The information contained on this website is for educational purposes only and is not intended to be a substitute for professional legal advice. Always seek the advice of a licensed and qualified professional. While the content of this website is frequently updated, information changes rapidly and therefore, some information may be out of date, and/or contain inaccuracies, omissions or typographical errors.
Parents must be at least 18 years old to adopt. You can be single, married, or divorced. Parents will need to pass an adoption home study to become approved for adoption.
Advertising: Physicians, attorneys, or members of clergy may recommend a child open for adoption but may not receive payment for the recommendation. § 63.2-1218; 63.2-1225
Relinquishment: Birth fathers may consent before birth. In direct placements, the child must be at least 3 days old before parents give their consent. Consent may be revoked before a final adoption order on the ground of fraud, or if both birth and adoptive parents mutually agree to terminate the consent. § 63.2-1202; 63.2-1233
Birth parent expenses: Payment of the following expenses is permitted: pregnancy related medical expenses, counseling for the birth mother, living expenses when the birth mother cannot work due to pregnancy, legal fees, and transportation to these services. § 63.2-1218
Post-adoption contact agreements: Contact agreements are legally enforceable in court. Parents may seek civil action and monetary damages as a result of broken contact agreements. § 63.2-1228.1; 63.2-1220.3; 63.2-1220.4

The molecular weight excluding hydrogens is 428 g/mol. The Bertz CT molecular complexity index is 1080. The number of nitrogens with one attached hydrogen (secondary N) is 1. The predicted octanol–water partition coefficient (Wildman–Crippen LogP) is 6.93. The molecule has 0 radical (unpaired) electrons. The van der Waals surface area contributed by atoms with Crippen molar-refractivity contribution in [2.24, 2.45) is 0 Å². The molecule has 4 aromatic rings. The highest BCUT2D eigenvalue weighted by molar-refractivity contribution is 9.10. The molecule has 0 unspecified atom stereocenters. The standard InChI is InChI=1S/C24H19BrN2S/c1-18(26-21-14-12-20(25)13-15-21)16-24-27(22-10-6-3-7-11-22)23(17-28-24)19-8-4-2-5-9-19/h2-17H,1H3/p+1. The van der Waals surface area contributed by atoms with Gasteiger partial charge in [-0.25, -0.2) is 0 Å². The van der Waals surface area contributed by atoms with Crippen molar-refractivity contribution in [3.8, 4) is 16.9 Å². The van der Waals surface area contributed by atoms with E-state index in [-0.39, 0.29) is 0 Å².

Birth father rights: Unmarried fathers wishing to receive notice of adoption proceedings may file their information with the State’s paternity registry before or up to 10 days after the child’s birth. § 63.2-1249; 63.2-1250
Finalization: The average time between TPR and adoption finalization in 2014 was 16.2 months.
Review Virginia adoption laws in detail
It is always possible to adopt a child from another country, even if you live in the United States. Children under 18 adopted from a Hague Convention country entering the U.S. with an IH-3 visa may automatically receive U.S. citizenship.
Children adopted from a non convention country must qualify as orphans before receiving U.S. citizenship. When U.S. citizens finalize an adoption abroad, they must apply to the USCIS for an IR-3 visa for the child. An IR-3 visa classifies the child as an immigrant and may provide the child with citizenship upon arrival in the States.
Virginia gives full effect to foreign adoption decrees completed in compliance with US and foreign laws. Readoption in Virginia is an option but not a requirement. Parents wishing to receive a U.S. birth certificate for their child may submit documentation of a foreign adoption decree.
Gallery of children waiting to be adopted: https://adoption.com/photolisting?page=3&search_type=state&range=52
State subsidy contact person:
Ms. T.B. Jones, MSW
Adoption Program Manager
Virginia Department of Social Services
Division of Family Services
801 E. Main Street, 11th Floor
Richmond, VA 23219-2901
Adoptions in Virginia can be completed through the Department of Social Services.
Parents must be at least 18 years old to adopt. You can be single, married, or divorced. Parents will need to pass an adoption home study.
Physicians, attorneys, or members of clergy may recommend a child open for adoption but may not receive payment for the recommendation.
Birth fathers may consent before birth. In direct placements, the child must be at least 3 days old before parents give their consent. Consent may be revoked before a final adoption order on the ground of fraud.
Payment of the following expenses is permitted: pregnancy related medical expenses, counseling for the birth mother, living expenses, legal fees, and transportation to these services.
Contact agreements are legally enforceable in court. Unmarried fathers wishing to receive notice of adoption proceedings may file their information with the State’s paternity registry.